In an earlier article, I promised to demystify Tomcat's server.xml file. Now, I'd like to advance the discussion with an in-depth look at the JK modules. This is the first of five articles addressing JK. Here's a preview of the whole series:
In the simplest terms, the JK modules, or
mod_jk, are conduits between a Web server and the Tomcat JSP/servlet container. They replace the previous Web server module,
mod_jserv, which had many shortcomings. The new JK modules include support for a wider variety of Web servers, better SSL support, support of the AJP13 protocol, and support for the entire Tomcat series from 3.2.x to 5.x.
Before we can continue with our discussions, you must get all of the components required to configure Tomcat and Apache. The following lists these components and their current locations.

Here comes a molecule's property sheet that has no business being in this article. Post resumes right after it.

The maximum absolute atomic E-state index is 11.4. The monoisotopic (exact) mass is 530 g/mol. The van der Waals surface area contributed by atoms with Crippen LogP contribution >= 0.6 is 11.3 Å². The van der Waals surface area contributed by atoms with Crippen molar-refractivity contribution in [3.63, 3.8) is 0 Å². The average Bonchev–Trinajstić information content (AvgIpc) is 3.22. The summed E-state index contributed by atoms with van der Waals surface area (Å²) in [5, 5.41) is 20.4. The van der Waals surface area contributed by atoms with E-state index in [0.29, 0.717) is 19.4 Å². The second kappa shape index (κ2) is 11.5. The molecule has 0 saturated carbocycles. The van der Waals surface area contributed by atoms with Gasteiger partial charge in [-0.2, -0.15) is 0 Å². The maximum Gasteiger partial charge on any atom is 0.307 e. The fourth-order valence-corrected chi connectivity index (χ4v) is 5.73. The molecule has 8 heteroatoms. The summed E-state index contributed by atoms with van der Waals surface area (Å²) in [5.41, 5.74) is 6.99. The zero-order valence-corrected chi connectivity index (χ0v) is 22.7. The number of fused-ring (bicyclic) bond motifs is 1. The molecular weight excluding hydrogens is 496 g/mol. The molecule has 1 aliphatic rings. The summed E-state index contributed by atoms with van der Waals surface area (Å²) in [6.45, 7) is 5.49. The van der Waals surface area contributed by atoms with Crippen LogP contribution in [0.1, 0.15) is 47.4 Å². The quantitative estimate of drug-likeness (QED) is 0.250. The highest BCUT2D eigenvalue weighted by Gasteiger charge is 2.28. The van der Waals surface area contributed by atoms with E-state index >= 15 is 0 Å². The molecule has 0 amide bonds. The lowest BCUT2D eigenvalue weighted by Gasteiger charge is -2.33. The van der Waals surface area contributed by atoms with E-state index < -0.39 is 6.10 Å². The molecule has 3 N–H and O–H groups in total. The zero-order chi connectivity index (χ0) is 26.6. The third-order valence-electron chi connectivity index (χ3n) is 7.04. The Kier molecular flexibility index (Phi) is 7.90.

The AJP 13 protocol is a packet-based protocol that allows a Web server to communicate with the Tomcat JSP/servlet container over a TCP connection. For our purposes, all that we need to know is that AJP13 is a more efficient protocol and includes better support for SSL than its predecessors. Further information on AJP13 is available at http://jakarta.apache.org/tomcat/tomcat-4.1-doc/jk2/common/AJPv13.html.
Make sure that you download the appropriate binary for your operating system. You can download the source for each of these components, but we will not be covering the building of any of them. Once you have downloaded all of the components listed above, complete the following steps:
Install Apache as described in its packaged documentation.
Test the Apache installation, by starting Apache and opening your browser to http://localhost. You should now see an image similar to Figure 1.
Figure 1. The Apache Installation Test Page
Install Tomcat as described by its documentation.
Set the environment variable